After a few days here, I’ve discovered that there are actually two Hilton Head Islands. There’s the one that the tourists experience, a place with beautiful beaches, where everyone rents a bike and pedals, smiling, along the miles of bike paths. There are gourmet restaurants and gourmet grocery stores and many liquor stores. There are rambling little shopping malls full of clever little boutiques selling clothing and jewelry and souvenirs.
The zoning in this Hilton Head is so tightly scripted that Wal-Mart and MacDonald’s and Wendy’s have tasteful little wooden signs, and their parking lots are full of trees and bushes that hide the storefronts. Yesterday, I turned off the highway into a parking lot with a Staples sign, but then got lost in the landscaping and took 10 minutes to find the store!
What’s been fun, over the past few days, is finding the other Hilton Head, the one with all the local color. This is the local color you find when you run around solving engine problems, plumbing problems, electrical problems, and mechanical problems.
Of course, while solving such problems, you need an appropriate lunch stop. For me, that means either Mexican food or diner food. On Saturday, when Barry lamented that he was hungry, I quickly turned into a gas station where I’d seen a taqueria bus, and we ordered beef and chorizo tacos in lousy Spanish. Yesterday, we ended up at Harold’s Diner, a no-nonsense lunch counter with vinyl-covered stools, chrome trim, and paper towels for napkins. The male to female ratio was 5 to 1, just the thing to put me in the mood to deal with plumbing fittings.
Today’s choice was a hybrid — a Mexican diner full of construction workers slurping tacos while watching a dramatic soap opera on the TV. At least, I think it was dramatic, since it was in Spanish, and all the construction workers were riveted to it.
One thing I’m realizing is that Hilton Head is actually a pretty small town, with a permanent population of 40,000. That figure includes a lot of people who retired here from somewhere else in order to shop in the clever little boutiques — if you subtract them out, the number of colorful local people is much smaller. And every time I meet one of them, they know all the others.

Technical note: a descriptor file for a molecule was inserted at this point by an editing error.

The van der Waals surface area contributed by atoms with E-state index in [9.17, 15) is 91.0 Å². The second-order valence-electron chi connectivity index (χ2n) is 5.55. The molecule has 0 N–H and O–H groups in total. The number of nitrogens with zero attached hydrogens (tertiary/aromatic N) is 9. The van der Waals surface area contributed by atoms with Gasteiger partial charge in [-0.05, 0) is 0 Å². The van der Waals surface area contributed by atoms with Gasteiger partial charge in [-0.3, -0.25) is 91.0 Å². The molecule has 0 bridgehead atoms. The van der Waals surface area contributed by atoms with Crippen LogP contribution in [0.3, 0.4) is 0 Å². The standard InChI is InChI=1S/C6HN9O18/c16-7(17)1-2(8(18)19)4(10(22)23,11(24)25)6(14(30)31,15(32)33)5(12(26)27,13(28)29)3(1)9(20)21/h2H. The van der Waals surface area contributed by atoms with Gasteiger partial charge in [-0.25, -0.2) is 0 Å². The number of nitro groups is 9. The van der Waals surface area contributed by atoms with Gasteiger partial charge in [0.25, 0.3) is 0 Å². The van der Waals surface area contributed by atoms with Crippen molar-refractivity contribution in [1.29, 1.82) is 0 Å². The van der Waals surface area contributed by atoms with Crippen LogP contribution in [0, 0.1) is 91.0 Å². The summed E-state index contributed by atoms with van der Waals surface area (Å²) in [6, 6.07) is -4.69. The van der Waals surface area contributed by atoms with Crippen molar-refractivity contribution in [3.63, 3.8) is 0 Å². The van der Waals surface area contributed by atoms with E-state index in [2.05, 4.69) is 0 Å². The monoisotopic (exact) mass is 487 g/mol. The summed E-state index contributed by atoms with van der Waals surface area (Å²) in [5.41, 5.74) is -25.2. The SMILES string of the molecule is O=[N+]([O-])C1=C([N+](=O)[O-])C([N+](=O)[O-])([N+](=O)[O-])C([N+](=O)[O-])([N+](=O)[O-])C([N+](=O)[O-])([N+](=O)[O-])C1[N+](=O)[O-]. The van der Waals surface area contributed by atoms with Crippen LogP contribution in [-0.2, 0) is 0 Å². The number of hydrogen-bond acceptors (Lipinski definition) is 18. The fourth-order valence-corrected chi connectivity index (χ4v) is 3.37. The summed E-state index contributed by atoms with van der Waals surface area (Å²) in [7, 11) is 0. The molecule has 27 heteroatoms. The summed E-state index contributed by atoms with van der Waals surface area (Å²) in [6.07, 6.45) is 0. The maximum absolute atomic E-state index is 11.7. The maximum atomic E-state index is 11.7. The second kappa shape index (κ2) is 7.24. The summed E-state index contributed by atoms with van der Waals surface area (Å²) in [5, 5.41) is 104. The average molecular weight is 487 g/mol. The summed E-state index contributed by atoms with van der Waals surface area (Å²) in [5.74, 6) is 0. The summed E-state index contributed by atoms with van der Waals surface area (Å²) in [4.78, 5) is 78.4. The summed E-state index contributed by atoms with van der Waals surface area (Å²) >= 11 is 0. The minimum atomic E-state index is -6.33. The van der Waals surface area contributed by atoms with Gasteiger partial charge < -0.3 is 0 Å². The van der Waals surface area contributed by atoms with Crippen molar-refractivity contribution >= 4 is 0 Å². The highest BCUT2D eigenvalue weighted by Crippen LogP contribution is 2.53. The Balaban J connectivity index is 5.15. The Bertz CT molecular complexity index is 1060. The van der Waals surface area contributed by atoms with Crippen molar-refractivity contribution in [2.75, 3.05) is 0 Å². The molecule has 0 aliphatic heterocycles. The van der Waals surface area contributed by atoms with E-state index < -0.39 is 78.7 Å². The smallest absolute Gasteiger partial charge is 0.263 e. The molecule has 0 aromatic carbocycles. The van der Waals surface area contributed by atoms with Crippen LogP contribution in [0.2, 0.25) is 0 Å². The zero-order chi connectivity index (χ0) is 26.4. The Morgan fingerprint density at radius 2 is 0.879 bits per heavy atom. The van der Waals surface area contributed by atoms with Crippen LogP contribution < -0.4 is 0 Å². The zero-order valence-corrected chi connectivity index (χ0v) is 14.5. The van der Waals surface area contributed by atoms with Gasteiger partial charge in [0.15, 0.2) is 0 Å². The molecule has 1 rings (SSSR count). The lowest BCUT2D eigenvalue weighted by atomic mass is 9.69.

At the auto parts store, I met Tommy, the fastest-talking southerner I’ve ever heard. He has an extremely sarcastic sense of humor, so you can’t tell if he’s being nice or mean. Tommy told me to talk with a fellow named Buddy about the exhaust insulation I needed. He then reeled Buddy’s phone number right off the top of his head — which surprised me, until I found out they’re brothers.
Later, I stopped to chat with Billy, on the shrimp boat. Billy, who calls me Miss Margaret, knows both Tommy and Buddy — he grew up with them. He told me to go see Buddy right away, saying “He’s got a spool of that insulation right on his work bench for ya’.”
I hesitated a little, because we had already hired a mechanic named Kevin, and I didn’t want to waste Buddy’s time.
Billy reassured me, saying that I didn’t have to hire Buddy, just talk to him. “You know the difference between being committed and being involved?” he asked me. “When you sit down to a plate of bacon and eggs, the chicken was involved, but the pig was committed!” We laughed and laughed.
Buddy works in a giant boat shed, about 100 feet from where I’ve been parking our car. I had no idea he was so close.
When Barry and I walked up to the boatyard, Buddy turned out to look just like Tommy. I made the mistake of commenting on the resemblance, though, and he threatened to kick me out of the shop!
Buddy is just as sarcastic as his brother, so I don’t know if he was serious. At least he talks more slowly, so I can understand him about 90 percent of the time (as opposed to 50 percent with Tommy!). He gave us a really good deal on the insulation, while making fun of us the entire time for only using 10 feet of the giant roll.
In three days’ time, we’ll be casting off our lines and heading north to Beaufort, NC, the place my Dad deliberately misspells “Bow-furt.” But in this week aboard s/v Flutterby, I’ve grown attached, and now I’m really going to miss this island.
If history had played out a little differently, my family could be just as entrenched on Hilton Head as Tommy and Buddy’s. Instead, my parents left the area in 1965. The property they owned here would be worth millions now, but shopping in expensive little boutiques is not our style. We’re more likely to hang around shrimp boats and auto parts stores.
And if I hang around Hilton Head Island much longer, I’ll become local color myself — and then you can all call me Miss Margaret.